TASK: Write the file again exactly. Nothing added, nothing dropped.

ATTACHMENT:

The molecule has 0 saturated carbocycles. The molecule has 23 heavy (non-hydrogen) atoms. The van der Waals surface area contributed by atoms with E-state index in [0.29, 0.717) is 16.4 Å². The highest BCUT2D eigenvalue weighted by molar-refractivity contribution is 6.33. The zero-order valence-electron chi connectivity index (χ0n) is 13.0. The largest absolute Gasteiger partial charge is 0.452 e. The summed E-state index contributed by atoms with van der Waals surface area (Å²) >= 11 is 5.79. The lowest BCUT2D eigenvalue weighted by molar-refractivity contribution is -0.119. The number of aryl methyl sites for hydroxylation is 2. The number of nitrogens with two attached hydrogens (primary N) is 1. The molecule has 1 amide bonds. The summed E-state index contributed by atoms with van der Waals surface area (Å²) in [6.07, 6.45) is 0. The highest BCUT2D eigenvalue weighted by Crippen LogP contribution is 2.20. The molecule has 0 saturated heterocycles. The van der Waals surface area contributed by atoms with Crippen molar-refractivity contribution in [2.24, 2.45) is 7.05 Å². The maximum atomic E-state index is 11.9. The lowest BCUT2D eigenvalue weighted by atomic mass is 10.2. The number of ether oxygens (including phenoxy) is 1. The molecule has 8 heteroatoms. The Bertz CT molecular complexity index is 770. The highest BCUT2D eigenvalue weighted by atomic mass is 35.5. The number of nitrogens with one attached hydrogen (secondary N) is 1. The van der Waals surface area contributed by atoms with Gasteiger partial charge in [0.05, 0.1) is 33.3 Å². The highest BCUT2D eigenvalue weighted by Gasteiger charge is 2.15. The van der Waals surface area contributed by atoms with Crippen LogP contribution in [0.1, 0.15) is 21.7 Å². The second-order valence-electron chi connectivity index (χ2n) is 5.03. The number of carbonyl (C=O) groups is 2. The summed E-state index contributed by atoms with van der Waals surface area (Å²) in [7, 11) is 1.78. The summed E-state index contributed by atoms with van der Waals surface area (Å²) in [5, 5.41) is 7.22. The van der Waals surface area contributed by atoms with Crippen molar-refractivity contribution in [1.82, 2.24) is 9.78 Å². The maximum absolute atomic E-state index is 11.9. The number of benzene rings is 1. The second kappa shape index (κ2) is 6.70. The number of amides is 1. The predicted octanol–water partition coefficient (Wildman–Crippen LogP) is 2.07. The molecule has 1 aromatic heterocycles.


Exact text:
The molecule has 0 saturated carbocycles. The molecule has 23 heavy (non-hydrogen) atoms. The van der Waals surface area contributed by atoms with E-state index in [0.29, 0.717) is 16.4 Å². The highest BCUT2D eigenvalue weighted by molar-refractivity contribution is 6.33. The zero-order valence-electron chi connectivity index (χ0n) is 13.0. The largest absolute Gasteiger partial charge is 0.452 e. The summed E-state index contributed by atoms with van der Waals surface area (Å²) >= 11 is 5.79. The lowest BCUT2D eigenvalue weighted by molar-refractivity contribution is -0.119. The number of aryl methyl sites for hydroxylation is 2. The number of nitrogens with two attached hydrogens (primary N) is 1. The molecule has 1 amide bonds. The summed E-state index contributed by atoms with van der Waals surface area (Å²) in [6.07, 6.45) is 0. The highest BCUT2D eigenvalue weighted by Crippen LogP contribution is 2.20. The molecule has 0 saturated heterocycles. The van der Waals surface area contributed by atoms with Crippen molar-refractivity contribution in [2.24, 2.45) is 7.05 Å². The maximum atomic E-state index is 11.9. The lowest BCUT2D eigenvalue weighted by atomic mass is 10.2. The number of ether oxygens (including phenoxy) is 1. The molecule has 8 heteroatoms. The Bertz CT molecular complexity index is 770. The highest BCUT2D eigenvalue weighted by atomic mass is 35.5. The number of nitrogens with one attached hydrogen (secondary N) is 1. The van der Waals surface area contributed by atoms with Gasteiger partial charge in [0.05, 0.1) is 33.3 Å². The highest BCUT2D eigenvalue weighted by Gasteiger charge is 2.15. The van der Waals surface area contributed by atoms with Crippen LogP contribution in [0.1, 0.15) is 21.7 Å². The second-order valence-electron chi connectivity index (χ2n) is 5.03. The number of carbonyl (C=O) groups is 2. The summed E-state index contributed by atoms with van der Waals surface area (Å²) in [7, 11) is 1.78. The summed E-state index contributed by atoms with van der Waals surface area (Å²) in [5, 5.41) is 7.22. The van der Waals surface area contributed by atoms with Crippen molar-refractivity contribution in [1.82, 2.24) is 9.78 Å². The maximum absolute atomic E-state index is 11.9. The number of benzene rings is 1. The second kappa shape index (κ2) is 6.70. The number of amides is 1. The predicted octanol–water partition coefficient (Wildman–Crippen LogP) is 2.07. The molecule has 1 aromatic heterocycles.